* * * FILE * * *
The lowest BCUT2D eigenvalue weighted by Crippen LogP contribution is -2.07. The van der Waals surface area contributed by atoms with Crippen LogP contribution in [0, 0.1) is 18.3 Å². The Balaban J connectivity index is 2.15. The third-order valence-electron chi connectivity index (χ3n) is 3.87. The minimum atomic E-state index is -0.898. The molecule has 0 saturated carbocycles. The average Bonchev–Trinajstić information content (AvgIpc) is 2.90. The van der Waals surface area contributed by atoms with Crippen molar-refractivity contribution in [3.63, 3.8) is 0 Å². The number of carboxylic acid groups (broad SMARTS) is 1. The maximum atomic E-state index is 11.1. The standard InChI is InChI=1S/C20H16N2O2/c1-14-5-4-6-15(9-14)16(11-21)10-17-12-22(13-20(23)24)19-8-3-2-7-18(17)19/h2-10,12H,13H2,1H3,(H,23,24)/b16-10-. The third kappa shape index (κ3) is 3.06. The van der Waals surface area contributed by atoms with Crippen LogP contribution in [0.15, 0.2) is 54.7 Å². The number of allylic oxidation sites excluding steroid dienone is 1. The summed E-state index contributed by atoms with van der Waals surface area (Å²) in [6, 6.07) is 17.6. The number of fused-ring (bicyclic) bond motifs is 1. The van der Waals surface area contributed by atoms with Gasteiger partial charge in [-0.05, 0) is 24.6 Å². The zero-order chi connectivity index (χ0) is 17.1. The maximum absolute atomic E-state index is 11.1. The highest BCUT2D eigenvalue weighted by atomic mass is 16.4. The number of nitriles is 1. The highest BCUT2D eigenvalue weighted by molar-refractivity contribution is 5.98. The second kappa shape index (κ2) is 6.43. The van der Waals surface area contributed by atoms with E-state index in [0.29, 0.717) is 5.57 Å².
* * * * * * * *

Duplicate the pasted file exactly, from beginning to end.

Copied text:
The lowest BCUT2D eigenvalue weighted by Crippen LogP contribution is -2.07. The van der Waals surface area contributed by atoms with Crippen LogP contribution in [0, 0.1) is 18.3 Å². The Balaban J connectivity index is 2.15. The third-order valence-electron chi connectivity index (χ3n) is 3.87. The minimum atomic E-state index is -0.898. The molecule has 0 saturated carbocycles. The average Bonchev–Trinajstić information content (AvgIpc) is 2.90. The van der Waals surface area contributed by atoms with Crippen molar-refractivity contribution in [3.63, 3.8) is 0 Å². The number of carboxylic acid groups (broad SMARTS) is 1. The maximum atomic E-state index is 11.1. The standard InChI is InChI=1S/C20H16N2O2/c1-14-5-4-6-15(9-14)16(11-21)10-17-12-22(13-20(23)24)19-8-3-2-7-18(17)19/h2-10,12H,13H2,1H3,(H,23,24)/b16-10-. The third kappa shape index (κ3) is 3.06. The van der Waals surface area contributed by atoms with Crippen LogP contribution in [0.15, 0.2) is 54.7 Å². The number of allylic oxidation sites excluding steroid dienone is 1. The summed E-state index contributed by atoms with van der Waals surface area (Å²) in [6, 6.07) is 17.6. The number of fused-ring (bicyclic) bond motifs is 1. The van der Waals surface area contributed by atoms with Gasteiger partial charge in [-0.05, 0) is 24.6 Å². The zero-order chi connectivity index (χ0) is 17.1. The maximum absolute atomic E-state index is 11.1. The highest BCUT2D eigenvalue weighted by atomic mass is 16.4. The number of nitriles is 1. The highest BCUT2D eigenvalue weighted by molar-refractivity contribution is 5.98. The second kappa shape index (κ2) is 6.43. The van der Waals surface area contributed by atoms with E-state index in [0.29, 0.717) is 5.57 Å².